The Data Digest: Profiling Chinese Luxury Shoppers

One of my responsibilities at Forrester is editing our Technographics® research deliverables globally. In recent years, we have regularly published reports on consumer behaviors in emerging markets, including the BRIC countries. One aspect of this global data really intrigues me: the success of luxury brands and the profile of luxury goods buyers in these markets.

China has emerged as one of the world's largest luxury goods markets: According to the World Luxury Association, shoppers from Japan represent 29% of the world market share of luxury goods sales; China, 27%; Europe, 18%; and the US, just 14%.

How are Chinese luxury goods buyers different from their non-luxury goods buyer counterparts? Forrester's Technographics® data shows that Chinese luxury goods buyers are similar in terms of age and gender to non-luxury buyers, but they tend to have higher incomes. However, they differ significantly with regards to lifestyle and social attitudes.

A recent Forrester report "Selling Luxury Goods To Online Shoppers In China" shows that despite the broad appeal of luxury goods across demographics, there is a difference in where consumers of different income brackets purchase luxury products. Shoppers in the high-income bracket are far more likely than lower-income consumers to go to a luxury brand's website to buy products, whether they end up buying from a localized site for China or a brand's global website. But their expectations aren’t always met: While some luxury brands have gone live in China with localized sites — examples include Louis Vuitton and Chanel — today’s online luxury goods experiences are, in general, rarely compelling.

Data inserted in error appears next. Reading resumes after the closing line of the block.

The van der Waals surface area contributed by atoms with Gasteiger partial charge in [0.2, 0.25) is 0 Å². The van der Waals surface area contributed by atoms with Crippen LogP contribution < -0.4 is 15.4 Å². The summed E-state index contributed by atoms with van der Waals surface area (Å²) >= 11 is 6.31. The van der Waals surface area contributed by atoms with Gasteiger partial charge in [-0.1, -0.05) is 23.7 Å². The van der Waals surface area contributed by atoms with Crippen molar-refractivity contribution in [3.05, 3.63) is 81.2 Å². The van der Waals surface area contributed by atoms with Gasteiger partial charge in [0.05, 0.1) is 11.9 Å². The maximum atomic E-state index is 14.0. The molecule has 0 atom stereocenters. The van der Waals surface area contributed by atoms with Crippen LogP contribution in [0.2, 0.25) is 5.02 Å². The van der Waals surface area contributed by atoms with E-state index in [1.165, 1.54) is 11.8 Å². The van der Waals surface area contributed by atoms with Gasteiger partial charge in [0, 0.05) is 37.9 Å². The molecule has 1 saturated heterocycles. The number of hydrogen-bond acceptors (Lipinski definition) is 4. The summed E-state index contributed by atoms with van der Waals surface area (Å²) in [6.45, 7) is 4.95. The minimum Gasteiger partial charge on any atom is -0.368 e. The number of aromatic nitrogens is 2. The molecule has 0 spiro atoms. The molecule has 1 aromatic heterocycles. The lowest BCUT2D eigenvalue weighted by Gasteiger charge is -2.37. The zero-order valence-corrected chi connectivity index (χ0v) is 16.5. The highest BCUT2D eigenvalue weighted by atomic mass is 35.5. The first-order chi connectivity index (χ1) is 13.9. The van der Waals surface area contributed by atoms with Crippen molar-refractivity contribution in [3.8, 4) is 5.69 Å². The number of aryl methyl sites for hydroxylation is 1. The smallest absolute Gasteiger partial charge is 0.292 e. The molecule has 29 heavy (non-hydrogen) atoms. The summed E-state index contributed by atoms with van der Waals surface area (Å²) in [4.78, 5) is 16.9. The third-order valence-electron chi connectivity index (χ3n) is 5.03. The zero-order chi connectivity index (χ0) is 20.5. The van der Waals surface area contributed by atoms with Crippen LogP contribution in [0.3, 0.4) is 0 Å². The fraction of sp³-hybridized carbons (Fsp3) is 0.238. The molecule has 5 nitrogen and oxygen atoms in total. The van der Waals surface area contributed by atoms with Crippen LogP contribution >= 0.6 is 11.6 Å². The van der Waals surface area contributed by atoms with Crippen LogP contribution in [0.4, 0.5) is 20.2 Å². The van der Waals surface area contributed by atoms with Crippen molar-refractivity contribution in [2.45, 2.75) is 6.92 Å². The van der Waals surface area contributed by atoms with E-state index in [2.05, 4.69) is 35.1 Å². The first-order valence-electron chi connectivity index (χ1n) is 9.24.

Interesting article. Not

Interesting article. Not suprising that China is number 2 on the list of the world's luxury goods market. BRIC countries represent a large percentage of the world population so seeing that China is at 27% of the luxury goods market makes sense. I was a bit suprised that the U.S. came in at 14% considering that the assumption made on Americans is that we are very materialistic in nature.

Tony, It is a bit interesting

Tony, It is a bit interesting to find U.S. at 14% because US tend to be more materialistic. I thought they would be a little higher but considering how the economy the last few years, it's not that surprising. China and Japan are not that shocking because they are more advance not only in their technology but they are one of the fashion countries in the world.

Michelle, do you believe that

Michelle, do you believe that Americans are materialistic or do you believe that is just pure assumption because of the lifestyle that Americans try to lead? Others, I believe make these assumptions because it is what Americans give off. Yes, I believe the 14% is very representative with the slow down in the economy and having the direct affect on making buyers more cost conscious.

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